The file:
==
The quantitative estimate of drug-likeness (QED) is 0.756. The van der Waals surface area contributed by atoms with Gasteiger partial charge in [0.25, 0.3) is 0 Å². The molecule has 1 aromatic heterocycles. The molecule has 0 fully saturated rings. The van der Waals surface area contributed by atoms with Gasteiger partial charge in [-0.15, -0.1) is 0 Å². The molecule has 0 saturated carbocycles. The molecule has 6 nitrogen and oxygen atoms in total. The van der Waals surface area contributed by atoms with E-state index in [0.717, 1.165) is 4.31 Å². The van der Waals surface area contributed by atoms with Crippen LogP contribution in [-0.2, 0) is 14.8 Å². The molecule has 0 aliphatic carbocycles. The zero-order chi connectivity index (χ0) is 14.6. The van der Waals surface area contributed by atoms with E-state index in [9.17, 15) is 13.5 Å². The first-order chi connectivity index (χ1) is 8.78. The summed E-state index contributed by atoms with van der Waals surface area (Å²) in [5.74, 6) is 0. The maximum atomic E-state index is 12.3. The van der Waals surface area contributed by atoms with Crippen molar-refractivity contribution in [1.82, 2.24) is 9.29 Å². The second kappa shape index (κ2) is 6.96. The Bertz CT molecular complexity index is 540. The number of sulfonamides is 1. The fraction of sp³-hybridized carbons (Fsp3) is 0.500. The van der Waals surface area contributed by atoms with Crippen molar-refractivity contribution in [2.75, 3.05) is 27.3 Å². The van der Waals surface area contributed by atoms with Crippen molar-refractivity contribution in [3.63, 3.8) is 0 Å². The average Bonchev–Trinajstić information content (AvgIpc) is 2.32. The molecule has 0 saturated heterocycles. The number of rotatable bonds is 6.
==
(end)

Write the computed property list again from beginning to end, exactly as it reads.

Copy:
The quantitative estimate of drug-likeness (QED) is 0.756. The van der Waals surface area contributed by atoms with Gasteiger partial charge in [0.25, 0.3) is 0 Å². The molecule has 1 aromatic heterocycles. The molecule has 0 fully saturated rings. The van der Waals surface area contributed by atoms with Gasteiger partial charge in [-0.15, -0.1) is 0 Å². The molecule has 0 saturated carbocycles. The molecule has 6 nitrogen and oxygen atoms in total. The van der Waals surface area contributed by atoms with E-state index in [0.717, 1.165) is 4.31 Å². The van der Waals surface area contributed by atoms with Crippen LogP contribution in [-0.2, 0) is 14.8 Å². The molecule has 0 aliphatic carbocycles. The zero-order chi connectivity index (χ0) is 14.6. The van der Waals surface area contributed by atoms with E-state index in [9.17, 15) is 13.5 Å². The first-order chi connectivity index (χ1) is 8.78. The summed E-state index contributed by atoms with van der Waals surface area (Å²) in [5.74, 6) is 0. The maximum atomic E-state index is 12.3. The van der Waals surface area contributed by atoms with Crippen molar-refractivity contribution in [1.82, 2.24) is 9.29 Å². The second kappa shape index (κ2) is 6.96. The Bertz CT molecular complexity index is 540. The number of sulfonamides is 1. The fraction of sp³-hybridized carbons (Fsp3) is 0.500. The van der Waals surface area contributed by atoms with Crippen molar-refractivity contribution in [2.75, 3.05) is 27.3 Å². The van der Waals surface area contributed by atoms with Crippen molar-refractivity contribution in [3.63, 3.8) is 0 Å². The average Bonchev–Trinajstić information content (AvgIpc) is 2.32. The molecule has 0 saturated heterocycles. The number of rotatable bonds is 6.